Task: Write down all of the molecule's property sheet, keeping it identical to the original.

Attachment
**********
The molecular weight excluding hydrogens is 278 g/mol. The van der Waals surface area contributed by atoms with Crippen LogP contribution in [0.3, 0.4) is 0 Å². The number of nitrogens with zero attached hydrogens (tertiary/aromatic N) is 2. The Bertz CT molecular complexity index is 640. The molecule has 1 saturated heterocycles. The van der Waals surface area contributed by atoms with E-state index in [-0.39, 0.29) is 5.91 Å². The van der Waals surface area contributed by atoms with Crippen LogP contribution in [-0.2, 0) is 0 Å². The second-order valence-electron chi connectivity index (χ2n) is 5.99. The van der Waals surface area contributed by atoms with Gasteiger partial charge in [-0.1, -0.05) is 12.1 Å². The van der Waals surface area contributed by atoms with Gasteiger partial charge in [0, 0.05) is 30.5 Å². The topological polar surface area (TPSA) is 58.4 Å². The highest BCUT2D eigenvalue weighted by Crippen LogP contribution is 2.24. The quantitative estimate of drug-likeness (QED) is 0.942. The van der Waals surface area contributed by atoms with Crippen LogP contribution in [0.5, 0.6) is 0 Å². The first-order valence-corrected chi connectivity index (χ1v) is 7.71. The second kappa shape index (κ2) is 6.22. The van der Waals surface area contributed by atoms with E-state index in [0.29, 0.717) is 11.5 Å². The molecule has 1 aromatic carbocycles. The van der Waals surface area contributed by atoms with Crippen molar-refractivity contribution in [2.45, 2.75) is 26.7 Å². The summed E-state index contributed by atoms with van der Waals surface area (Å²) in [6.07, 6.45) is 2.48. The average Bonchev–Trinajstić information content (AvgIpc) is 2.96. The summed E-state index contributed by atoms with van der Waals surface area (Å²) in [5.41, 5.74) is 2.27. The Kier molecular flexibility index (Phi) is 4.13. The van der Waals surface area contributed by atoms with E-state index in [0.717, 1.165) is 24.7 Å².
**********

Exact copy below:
The molecular weight excluding hydrogens is 278 g/mol. The van der Waals surface area contributed by atoms with Crippen LogP contribution in [0.3, 0.4) is 0 Å². The number of nitrogens with zero attached hydrogens (tertiary/aromatic N) is 2. The Bertz CT molecular complexity index is 640. The molecule has 1 saturated heterocycles. The van der Waals surface area contributed by atoms with E-state index in [-0.39, 0.29) is 5.91 Å². The van der Waals surface area contributed by atoms with Crippen LogP contribution in [-0.2, 0) is 0 Å². The second-order valence-electron chi connectivity index (χ2n) is 5.99. The van der Waals surface area contributed by atoms with Gasteiger partial charge in [-0.1, -0.05) is 12.1 Å². The van der Waals surface area contributed by atoms with Gasteiger partial charge in [0, 0.05) is 30.5 Å². The topological polar surface area (TPSA) is 58.4 Å². The highest BCUT2D eigenvalue weighted by Crippen LogP contribution is 2.24. The quantitative estimate of drug-likeness (QED) is 0.942. The van der Waals surface area contributed by atoms with Crippen LogP contribution in [0.5, 0.6) is 0 Å². The first-order valence-corrected chi connectivity index (χ1v) is 7.71. The second kappa shape index (κ2) is 6.22. The van der Waals surface area contributed by atoms with E-state index in [0.29, 0.717) is 11.5 Å². The molecule has 1 aromatic carbocycles. The van der Waals surface area contributed by atoms with Crippen molar-refractivity contribution in [2.45, 2.75) is 26.7 Å². The summed E-state index contributed by atoms with van der Waals surface area (Å²) in [6.07, 6.45) is 2.48. The average Bonchev–Trinajstić information content (AvgIpc) is 2.96. The summed E-state index contributed by atoms with van der Waals surface area (Å²) in [5.41, 5.74) is 2.27. The Kier molecular flexibility index (Phi) is 4.13. The van der Waals surface area contributed by atoms with E-state index in [0.717, 1.165) is 24.7 Å².